Developing Responsive Emails

A Gmail First Approach

October 16, 2014

Save the date email with responsive design

Use progressive enhancement when developing emails. Start with the simplest presentation of information and then add features for users that can access them. I begin with the Gmail app because it doesn’t recognize media queries or any external CSS. So instead of mobile first, it’s Gmail App first.

Make a ‘phone width’ or a ‘desktop width’ table###

For email clients that don’t accept media queries, determine the width and structure of the email. Arguably, you don’t need media queries to make your email responsive. You can use inline CSS to set fluid width elements and make a responsive email that is optimized for multiple widths. However, many email clients ignore divs or don’t allow divs the way you would use them in standard HTML. So all layout elements need to be done in tables. I’ve set up some table-based layouts to be fluid, but it’s tricky. It’s much more predictable to set the tables as fixed width.

Assuming I’m going with a fixed width, I decide if the Gmail version should be optimized for a phone or a desktop. If it looks perfect on an iPhone it might look a little thin on a desktop. Or if it’s perfect on a desktop, it might require some pinch and zooming on a phone.

Determine Number of Columns###

The number of columns will have an impact on the width of the email. A single column is my design default. With multiple columns, the layout is more cluttered and content is competing with each other. I prefer to pick a primary message and deliver it to the readers with a single column. However, there are content objectives that are better served with multiple columns. The more columns I have, the more likely the email will need to be wider. Text is easiest to read when lines are 45 – 75 characters long, and I use that as a guide for the width of my columns.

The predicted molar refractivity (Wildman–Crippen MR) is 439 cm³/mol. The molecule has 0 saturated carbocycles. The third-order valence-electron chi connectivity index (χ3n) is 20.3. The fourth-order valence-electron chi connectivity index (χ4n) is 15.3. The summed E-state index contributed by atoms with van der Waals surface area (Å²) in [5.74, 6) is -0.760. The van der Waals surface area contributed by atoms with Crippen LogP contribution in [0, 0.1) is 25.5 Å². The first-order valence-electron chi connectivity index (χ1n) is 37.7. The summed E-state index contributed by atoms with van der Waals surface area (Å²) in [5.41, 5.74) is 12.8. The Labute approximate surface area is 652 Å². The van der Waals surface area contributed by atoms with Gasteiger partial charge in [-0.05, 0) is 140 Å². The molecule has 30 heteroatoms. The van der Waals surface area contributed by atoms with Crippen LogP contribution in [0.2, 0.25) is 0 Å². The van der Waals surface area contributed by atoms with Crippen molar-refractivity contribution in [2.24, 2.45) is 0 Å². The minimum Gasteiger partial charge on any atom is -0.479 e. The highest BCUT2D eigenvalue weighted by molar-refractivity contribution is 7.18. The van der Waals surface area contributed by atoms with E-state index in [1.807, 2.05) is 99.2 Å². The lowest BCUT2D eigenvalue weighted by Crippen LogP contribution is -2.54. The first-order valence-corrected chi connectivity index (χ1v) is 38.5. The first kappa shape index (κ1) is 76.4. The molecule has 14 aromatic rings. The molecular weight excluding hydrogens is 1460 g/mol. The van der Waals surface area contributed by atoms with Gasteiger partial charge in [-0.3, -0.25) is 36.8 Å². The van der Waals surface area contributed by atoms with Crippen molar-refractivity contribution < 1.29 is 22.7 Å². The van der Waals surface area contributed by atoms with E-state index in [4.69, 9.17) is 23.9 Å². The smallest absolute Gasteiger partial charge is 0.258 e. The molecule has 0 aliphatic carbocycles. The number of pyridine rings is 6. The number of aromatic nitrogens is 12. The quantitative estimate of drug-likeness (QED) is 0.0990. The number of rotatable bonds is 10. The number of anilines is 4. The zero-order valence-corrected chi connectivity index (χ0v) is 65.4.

Build Your Email With Inline CSS###

Build your table-based layout.

Then test in the Gmail App on a range of devices

Add Your Media Queries###

To optimize your email for a range of devices and screen sizes, build out your external CSS and media queries for email clients that accept them. Yahoo will misapply your media queries so use attribute selectors to trick Yahoo into not using them. Use table[class=“mobileHeaderWidth”] or a universal [class=“mobileHeaderWidth”].

CSS & Styles

  • Use the Email Client CSS Guide to decide on which code to use.
  • Identify which email clients to serve based on your analytics or the overall marketshare.
  • Wrap your entire content in a table with a class because Yahoo erases the <body> tag. Then use that class as a modifier.
  • Set body width and the .wrappertable to be the same width to prevent centering issues in Hotmail.
  • Yahoo ignores align=“center”. So use the style=“margin: 0 auto” and/or style=“table-layout: fixed;”
  • Remove table spacing with table cellspacing=“0”
  • If extra spacing appears between td, try removing extra spacing in the HTML


Many email clients hide images by default. If you put essential content in an image, the content may not be displayed. Alt tags can be used as a fallback. For a list of email client image functionality, review Campaign Monitor and Litmus.

We found that – with some industry specific exceptions – emails with three or fewer images and approximately 20 lines of text result in the highest click-through rates.

-Constant Contact Study

  • Use short ALT text. The Alt text will disappear in Apple and Gmail once the size or length of the text exceeds the width and/or height of the image container.
  • Break up ALT text into multiple lines with white-space: pre-line


You can use typefaces beyond the desktop standards, but there are many instances where the fonts won’t render. Make sure to include a font stack of standard desktop fonts.

Testing and Send

At this point, your email construction should be close to complete. Test on a range of devices and email clients. Adjust as necessary.

Learn more about creating effective media, view my Production Remarks.